9 Things You Didn't Know About Easter Eggs

Dyeing Easter eggs this week? Now you’ll know why!
9 Things You Didn't Know About Easter Eggs
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Learn more about this interesting holiday tradition. 

There are certain holiday traditions that we take for granted. Without question, every year, we decorate a tree for Christmas and leave out cookies for Santa. We don’t wonder why we don masks and go door to door for Halloween. We certainly don’t cogitate over the reasons why we wear green on Saint Patrick’s Day. And when it comes to Easter, we don’t even think twice about dyeing eggs. It is simply part of our traditions, something families have done for centuries.

9 Things You Didn't Know About Easter Eggs

It is kind of bizarre, if you really think about it. You take so much care to perfectly hard boil an egg, arrange materials to decorate it, and let it hang out in your fridge until Easter morning without ever once questioning why you are doing it. Believe it or not, the Easter egg is much more than a blank canvas for creative decor.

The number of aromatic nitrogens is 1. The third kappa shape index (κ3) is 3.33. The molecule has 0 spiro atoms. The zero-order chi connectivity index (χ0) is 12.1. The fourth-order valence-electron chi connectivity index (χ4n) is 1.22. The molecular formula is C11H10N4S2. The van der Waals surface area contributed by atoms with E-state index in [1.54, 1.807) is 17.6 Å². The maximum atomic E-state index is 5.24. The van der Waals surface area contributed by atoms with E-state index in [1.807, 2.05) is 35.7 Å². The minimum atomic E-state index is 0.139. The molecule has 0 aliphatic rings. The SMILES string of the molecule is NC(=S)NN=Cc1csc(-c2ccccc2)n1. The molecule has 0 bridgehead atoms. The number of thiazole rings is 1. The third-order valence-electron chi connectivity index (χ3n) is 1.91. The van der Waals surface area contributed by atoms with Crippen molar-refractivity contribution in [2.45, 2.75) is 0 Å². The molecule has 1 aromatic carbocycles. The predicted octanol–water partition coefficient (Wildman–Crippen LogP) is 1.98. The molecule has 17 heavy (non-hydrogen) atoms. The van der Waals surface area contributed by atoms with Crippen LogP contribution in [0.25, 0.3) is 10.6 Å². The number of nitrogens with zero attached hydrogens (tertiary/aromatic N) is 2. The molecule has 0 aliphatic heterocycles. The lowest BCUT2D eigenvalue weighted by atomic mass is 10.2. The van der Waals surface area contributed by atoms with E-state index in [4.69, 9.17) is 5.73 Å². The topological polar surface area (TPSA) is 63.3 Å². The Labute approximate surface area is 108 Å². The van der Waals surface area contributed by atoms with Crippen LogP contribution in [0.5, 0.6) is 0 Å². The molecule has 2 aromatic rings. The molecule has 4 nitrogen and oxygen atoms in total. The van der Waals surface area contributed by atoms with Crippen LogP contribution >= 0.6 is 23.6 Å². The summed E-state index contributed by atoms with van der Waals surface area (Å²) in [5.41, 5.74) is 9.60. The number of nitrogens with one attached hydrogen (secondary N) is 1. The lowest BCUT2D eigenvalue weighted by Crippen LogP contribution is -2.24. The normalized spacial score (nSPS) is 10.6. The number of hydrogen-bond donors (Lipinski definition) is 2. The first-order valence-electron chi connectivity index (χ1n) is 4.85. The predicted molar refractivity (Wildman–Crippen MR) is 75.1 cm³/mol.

The practice of dyeing Easter eggs dates back as far as the thirteenth century. The thing is, no one is completely sure of where and why this tradition started. While we do know that Christians adopted this practice and applied their own theological symbolism to it, its exact origin story is hazy. To help you better understand why you spend so much time every year decorating Easter eggs, we’ve rounded up a few facts and theories so you can piece together the history of this brightly colored holiday tradition.

An Ancient Symbol


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Pre-dating Christianity, eggs were always representative of new life in pagan religions and have long been associated with the celebration of spring.

Begging for Eggs


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Much like trick-or-treaters, children in sixteenth century Northern England and Scotland would go from door to door reciting rhymes in exchange for eggs, cheese, bacon, and other items to add to their families’ Easter meals. The practice was called “pace egging.” Eggs were also used as Easter offerings or payment, particularly by English peasants.

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